Experiment 2: The researcher learns that at least one child has blue eyes. Then the researcher asks one of the possibly many children with blue eyes to step forward and then founds out that this child is the youngest (or the oldest or anything else). In this case, the answer to part b should be the same as the answer to part a.

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  • $\begingroup$ No you are incorrect. The answer are not the same. $\endgroup$ – user1527227 Sep 24 '13 at 15:04
  • $\begingroup$ I'm pretty sure that the right is given by @ADB below $\endgroup$ – Dan Kruchinin Nov 22 '14 at 11:56
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I know that a lot of time has passed, but FWIW here's my take.

b) Consider a family with the five children just described. If it is known that the youngest child in the family has blue eyes, what is the probability that at least three of the children have blue eyes?

If "it is known" implies truth, i.e. P(youngest child has blue eyes) = 1.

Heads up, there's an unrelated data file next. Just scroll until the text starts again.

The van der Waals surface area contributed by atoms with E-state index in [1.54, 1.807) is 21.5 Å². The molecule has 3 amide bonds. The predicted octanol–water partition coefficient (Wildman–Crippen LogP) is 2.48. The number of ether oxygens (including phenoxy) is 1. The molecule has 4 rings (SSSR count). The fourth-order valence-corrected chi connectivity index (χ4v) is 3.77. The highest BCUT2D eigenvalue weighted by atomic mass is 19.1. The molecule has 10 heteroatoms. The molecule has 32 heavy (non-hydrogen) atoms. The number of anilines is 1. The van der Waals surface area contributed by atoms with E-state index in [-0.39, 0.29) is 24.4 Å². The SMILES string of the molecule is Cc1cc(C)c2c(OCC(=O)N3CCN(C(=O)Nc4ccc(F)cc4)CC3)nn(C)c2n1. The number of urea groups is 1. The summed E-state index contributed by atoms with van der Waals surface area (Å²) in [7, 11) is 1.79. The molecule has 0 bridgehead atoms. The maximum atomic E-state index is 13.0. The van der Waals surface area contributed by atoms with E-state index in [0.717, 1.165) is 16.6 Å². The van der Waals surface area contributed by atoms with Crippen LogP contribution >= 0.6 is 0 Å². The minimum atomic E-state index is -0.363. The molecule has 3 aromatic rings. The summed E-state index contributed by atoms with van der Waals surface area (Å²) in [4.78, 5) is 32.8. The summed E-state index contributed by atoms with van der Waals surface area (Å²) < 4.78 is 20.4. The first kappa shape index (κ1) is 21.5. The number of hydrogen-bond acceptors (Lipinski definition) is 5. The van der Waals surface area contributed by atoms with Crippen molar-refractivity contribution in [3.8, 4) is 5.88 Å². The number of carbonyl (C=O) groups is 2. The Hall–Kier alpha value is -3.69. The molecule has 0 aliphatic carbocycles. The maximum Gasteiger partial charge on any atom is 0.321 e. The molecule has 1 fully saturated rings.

Except that now, your event $A$ is no longer "At least three children have blue eyes." It is now at least two children have blue eyes.

Now you can sum across your probabilities as usual:

$$ p(A|B) = \dfrac{\sum^4_{i=2}\binom{4}{i}\frac{1}{4}^i\frac{3}{4}^{4-i}}{1} $$

Another way of thinking about the problem is that you define a new scenario. You have a group of 4 children, probability for having blue eyes as $p_2$, and the problem is to find the probability that at least 2 have blue eyes. There is no longer any conditional probability, but if you find $p_2$, you get the answer to the question posed at the beginning.

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This is a question from the book 'All of Statistics' by Larry Wasserman.

A simple example to illustrate the concept...

Say you record the outcome of the toss of two fair coins. The sample space is {HH, HT, TH, TT}.

If it is known that the first coin is a head, then the probability of getting two heads will be 1/2. The sample space is reduced to {HT, HH} and only {HH} gives the desired outcome.

If it is known that as least one of the coins is a head, then the probability of getting two heads is 1/3. The sample space is reduced to {HH, HT, TH} and only {HH} gives the desired outcome.